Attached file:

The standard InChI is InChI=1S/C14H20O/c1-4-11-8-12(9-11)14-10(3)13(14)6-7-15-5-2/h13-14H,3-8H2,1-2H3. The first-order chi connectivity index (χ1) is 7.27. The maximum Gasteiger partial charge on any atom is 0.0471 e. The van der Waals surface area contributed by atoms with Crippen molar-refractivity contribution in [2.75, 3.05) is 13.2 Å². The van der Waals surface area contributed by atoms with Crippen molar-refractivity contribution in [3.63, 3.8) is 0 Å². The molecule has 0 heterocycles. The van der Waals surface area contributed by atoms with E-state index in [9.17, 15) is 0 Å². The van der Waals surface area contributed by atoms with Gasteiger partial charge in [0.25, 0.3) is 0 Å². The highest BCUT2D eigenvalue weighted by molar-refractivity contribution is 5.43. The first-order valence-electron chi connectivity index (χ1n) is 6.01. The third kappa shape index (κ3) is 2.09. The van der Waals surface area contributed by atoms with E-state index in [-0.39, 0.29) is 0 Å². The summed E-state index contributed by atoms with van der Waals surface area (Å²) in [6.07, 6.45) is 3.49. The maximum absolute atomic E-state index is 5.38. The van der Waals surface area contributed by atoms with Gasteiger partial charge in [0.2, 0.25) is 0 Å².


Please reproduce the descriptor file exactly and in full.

The standard InChI is InChI=1S/C14H20O/c1-4-11-8-12(9-11)14-10(3)13(14)6-7-15-5-2/h13-14H,3-8H2,1-2H3. The first-order chi connectivity index (χ1) is 7.27. The maximum Gasteiger partial charge on any atom is 0.0471 e. The van der Waals surface area contributed by atoms with Crippen molar-refractivity contribution in [2.75, 3.05) is 13.2 Å². The van der Waals surface area contributed by atoms with Crippen molar-refractivity contribution in [3.63, 3.8) is 0 Å². The molecule has 0 heterocycles. The van der Waals surface area contributed by atoms with E-state index in [9.17, 15) is 0 Å². The van der Waals surface area contributed by atoms with Gasteiger partial charge in [0.25, 0.3) is 0 Å². The highest BCUT2D eigenvalue weighted by molar-refractivity contribution is 5.43. The first-order valence-electron chi connectivity index (χ1n) is 6.01. The third kappa shape index (κ3) is 2.09. The van der Waals surface area contributed by atoms with E-state index in [-0.39, 0.29) is 0 Å². The summed E-state index contributed by atoms with van der Waals surface area (Å²) in [6.07, 6.45) is 3.49. The maximum absolute atomic E-state index is 5.38. The van der Waals surface area contributed by atoms with Gasteiger partial charge in [0.2, 0.25) is 0 Å².